Category: Ecological Research
Title: White Mountain Stewardship Project Final 10-year Socioeconomic Assessment
Author: Mottek Lucas, A., Kim, Y.S.
Subject: White Mountains, Socioeconomic Assessment
Abstract: e once-thriving east-central Arizona wood products industry came to a grinding halt in the early 1990s because of ongoing legal and social conflicts over federal forest management. In 2002, the largest fire in Arizona’s history scorched a record number of acres in the area, burning many homes and infrastructure. e growing wildfire threat and a decline in forest health shifted land management policy from gridlock toward collaboration in an effort to restore the forests to more natural conditions. Under U.S. Forest Service leadership and with a newly formed partnership of the Natural Resources Working Group, one of the first projects to attempt this was the White Mountain Stewardship Project (WMSP). e White Mountain Stewardship Contract began on August 10, 2004 with a goal to treat 150,000 acres of degraded federal forests over 10 years. At the time, it was the largest and longest running stewardship contract in the country. e project focused treatments in wildland-urban interface areas throughout the White Mountain region in the Apache-Sitgreaves National Forest. e WMSP was referred to as “the experiment” because no other national forest had attempted a large 10-year stewardship contract. For the first time in this region, it brought together environmental groups, industry leaders, scientists, and community members to restore forest health through active forest management, protect communities, and re-tool and revitalize a local wood products industry. One of the project’s biggest hurdles was to develop a new, competitive marketplace for the harvesting and processing of small-diameter trees/biomass and to provide markets for low-value restoration by-products through a single contractor model. One of the project’s greatest achievements is that implementation occurred in the absence of legal challenges—acres were treated, and the treatments were successful in protecting communities during Arizona’s largest wildfire to date, the 2011 Wallow Fire (538,049 acres). is report examines the project’s 10-year lifespan through a socioeconomic lens and presents findings on the project’s impact to forest management, the forest product industry, and social and economic conditions in the White Mountain region. Some project challenges detailed in the report include: • Stewardship contracting barriers. • The single contractor model. • A limited supply of raw material. • The economic downturn of the Great Recession. • The Wallow Fire impacts. Many project successes are also captured, such as: • Revitalized forest products industry in the White Mountains. • Generational family businesses maintained. • Benefits to forest health and ecosystem services. • Meaningful collaboration among U.S. Forest Service, stakeholders, and citizens. • Wildfire risk reduction and increased community protection. • Paved the way for the nation’s next largest collaborative restoration project, the Four Forest Restoration Initiative, or 4FRI. U.S. Forest Service personnel, stakeholders, and business owners closely involved with the WMSP were interviewed for this report. Quotes and summarized information from interviews, combined with quantitative economic data, tell the story of how an industry, an agency, and a regional community shifted from stagnation to stewardship. e report explores the economic challenges and opportunities faced by industry, and documents lessons learned that point to improvements to the stewardship-industry model.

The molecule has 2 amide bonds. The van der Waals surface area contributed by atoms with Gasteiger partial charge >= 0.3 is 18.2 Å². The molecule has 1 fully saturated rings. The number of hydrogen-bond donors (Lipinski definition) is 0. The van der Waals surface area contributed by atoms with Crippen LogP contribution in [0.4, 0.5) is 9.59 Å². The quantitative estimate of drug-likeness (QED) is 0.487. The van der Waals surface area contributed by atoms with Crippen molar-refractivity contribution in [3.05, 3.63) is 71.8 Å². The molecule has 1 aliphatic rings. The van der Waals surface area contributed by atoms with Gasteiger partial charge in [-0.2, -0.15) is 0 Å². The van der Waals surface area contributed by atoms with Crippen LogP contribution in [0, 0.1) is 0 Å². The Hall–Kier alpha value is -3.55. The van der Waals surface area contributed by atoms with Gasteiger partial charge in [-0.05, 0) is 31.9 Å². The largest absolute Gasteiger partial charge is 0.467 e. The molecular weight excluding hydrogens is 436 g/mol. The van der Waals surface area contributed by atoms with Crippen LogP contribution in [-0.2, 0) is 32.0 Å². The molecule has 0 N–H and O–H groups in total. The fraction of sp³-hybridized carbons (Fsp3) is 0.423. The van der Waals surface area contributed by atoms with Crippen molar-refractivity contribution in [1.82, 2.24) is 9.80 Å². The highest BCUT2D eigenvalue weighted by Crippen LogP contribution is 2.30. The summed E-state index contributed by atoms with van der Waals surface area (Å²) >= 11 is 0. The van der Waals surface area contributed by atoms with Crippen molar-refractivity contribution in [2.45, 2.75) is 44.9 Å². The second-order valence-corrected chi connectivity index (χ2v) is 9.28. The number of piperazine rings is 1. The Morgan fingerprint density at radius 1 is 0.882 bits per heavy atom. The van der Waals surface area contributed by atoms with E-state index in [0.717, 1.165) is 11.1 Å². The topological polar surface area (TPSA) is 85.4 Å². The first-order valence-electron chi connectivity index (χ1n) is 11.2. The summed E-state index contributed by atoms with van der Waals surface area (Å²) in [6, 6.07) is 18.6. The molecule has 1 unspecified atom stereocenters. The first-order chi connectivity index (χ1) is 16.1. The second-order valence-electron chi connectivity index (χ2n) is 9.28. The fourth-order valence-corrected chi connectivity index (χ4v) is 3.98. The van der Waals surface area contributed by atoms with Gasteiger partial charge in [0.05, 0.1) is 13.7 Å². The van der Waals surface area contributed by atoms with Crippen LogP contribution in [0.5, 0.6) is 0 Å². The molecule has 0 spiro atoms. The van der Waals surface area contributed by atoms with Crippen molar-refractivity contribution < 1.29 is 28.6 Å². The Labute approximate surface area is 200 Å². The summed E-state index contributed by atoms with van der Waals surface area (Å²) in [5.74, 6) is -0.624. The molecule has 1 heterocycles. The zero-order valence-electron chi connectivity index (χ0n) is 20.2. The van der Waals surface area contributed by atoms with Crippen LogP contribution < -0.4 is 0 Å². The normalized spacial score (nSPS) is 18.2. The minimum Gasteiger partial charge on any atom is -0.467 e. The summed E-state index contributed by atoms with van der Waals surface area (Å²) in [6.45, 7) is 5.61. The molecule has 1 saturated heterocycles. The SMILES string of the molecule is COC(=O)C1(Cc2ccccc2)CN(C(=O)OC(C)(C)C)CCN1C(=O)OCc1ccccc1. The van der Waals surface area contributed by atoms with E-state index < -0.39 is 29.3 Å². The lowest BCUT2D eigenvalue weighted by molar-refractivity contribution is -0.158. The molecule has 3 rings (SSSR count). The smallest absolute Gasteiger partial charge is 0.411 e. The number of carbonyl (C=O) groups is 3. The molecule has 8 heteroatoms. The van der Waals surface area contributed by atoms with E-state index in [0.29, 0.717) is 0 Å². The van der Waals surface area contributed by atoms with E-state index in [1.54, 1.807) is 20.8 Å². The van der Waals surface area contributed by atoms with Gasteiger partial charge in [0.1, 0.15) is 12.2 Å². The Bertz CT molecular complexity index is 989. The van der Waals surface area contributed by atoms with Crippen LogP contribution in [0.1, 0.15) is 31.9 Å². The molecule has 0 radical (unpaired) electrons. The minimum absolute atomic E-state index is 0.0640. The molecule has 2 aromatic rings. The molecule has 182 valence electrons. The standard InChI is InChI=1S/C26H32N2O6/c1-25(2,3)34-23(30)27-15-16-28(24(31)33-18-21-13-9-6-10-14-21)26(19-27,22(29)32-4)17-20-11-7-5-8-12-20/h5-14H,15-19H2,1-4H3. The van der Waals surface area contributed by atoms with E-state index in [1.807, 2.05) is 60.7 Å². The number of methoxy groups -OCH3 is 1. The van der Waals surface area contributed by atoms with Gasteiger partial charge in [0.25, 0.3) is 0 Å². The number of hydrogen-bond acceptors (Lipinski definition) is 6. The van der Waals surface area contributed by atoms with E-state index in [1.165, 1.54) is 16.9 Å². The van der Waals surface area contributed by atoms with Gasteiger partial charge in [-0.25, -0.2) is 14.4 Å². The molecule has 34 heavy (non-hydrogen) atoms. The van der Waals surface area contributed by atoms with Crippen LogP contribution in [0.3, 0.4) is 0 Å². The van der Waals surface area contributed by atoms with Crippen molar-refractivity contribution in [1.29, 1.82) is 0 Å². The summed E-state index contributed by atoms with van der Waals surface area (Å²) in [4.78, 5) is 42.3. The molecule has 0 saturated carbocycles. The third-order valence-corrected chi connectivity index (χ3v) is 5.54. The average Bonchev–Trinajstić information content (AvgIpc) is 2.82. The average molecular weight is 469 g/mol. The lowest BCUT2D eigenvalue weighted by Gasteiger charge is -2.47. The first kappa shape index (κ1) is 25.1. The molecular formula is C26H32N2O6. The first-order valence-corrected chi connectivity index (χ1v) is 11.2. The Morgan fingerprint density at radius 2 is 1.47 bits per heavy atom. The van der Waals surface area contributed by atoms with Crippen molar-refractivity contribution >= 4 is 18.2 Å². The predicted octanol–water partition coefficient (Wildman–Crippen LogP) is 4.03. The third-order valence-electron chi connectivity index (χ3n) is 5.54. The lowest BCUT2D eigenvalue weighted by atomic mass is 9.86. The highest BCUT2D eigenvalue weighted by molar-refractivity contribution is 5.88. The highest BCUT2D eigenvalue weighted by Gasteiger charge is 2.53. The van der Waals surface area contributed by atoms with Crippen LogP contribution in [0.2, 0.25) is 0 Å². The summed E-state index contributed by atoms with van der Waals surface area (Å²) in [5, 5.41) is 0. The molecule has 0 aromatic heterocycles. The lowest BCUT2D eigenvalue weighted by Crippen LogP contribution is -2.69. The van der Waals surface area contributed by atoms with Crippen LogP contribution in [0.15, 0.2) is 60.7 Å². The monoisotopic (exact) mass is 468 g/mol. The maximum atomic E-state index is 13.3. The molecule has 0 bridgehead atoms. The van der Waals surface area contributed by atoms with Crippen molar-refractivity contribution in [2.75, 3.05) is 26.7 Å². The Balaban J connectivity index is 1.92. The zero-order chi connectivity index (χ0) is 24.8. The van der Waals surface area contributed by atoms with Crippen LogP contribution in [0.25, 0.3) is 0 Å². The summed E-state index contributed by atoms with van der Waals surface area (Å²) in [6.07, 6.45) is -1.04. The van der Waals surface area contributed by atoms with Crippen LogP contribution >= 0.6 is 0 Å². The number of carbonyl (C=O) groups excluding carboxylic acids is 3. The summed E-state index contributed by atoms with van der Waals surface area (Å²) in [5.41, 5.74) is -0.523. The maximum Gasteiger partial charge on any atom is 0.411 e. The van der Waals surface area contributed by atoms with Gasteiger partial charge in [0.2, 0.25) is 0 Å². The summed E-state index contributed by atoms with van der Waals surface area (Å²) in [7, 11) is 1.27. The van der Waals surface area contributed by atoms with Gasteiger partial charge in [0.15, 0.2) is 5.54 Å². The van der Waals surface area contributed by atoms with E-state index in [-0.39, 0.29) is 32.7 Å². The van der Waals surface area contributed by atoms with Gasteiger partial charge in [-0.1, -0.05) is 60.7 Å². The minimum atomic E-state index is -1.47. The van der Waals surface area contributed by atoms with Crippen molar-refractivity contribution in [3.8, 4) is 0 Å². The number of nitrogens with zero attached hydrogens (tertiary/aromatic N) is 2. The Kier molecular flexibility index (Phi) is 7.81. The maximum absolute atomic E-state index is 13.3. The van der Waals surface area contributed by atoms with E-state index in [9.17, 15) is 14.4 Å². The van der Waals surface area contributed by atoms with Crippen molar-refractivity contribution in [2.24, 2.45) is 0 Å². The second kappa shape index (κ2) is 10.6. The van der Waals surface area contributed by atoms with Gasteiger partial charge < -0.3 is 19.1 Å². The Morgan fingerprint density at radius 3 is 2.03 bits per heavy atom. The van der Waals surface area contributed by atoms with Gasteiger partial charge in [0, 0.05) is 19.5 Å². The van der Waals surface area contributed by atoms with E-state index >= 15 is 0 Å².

Source: ERI - Assessment Report
Publisher: Ecological Restoration Institute/NAU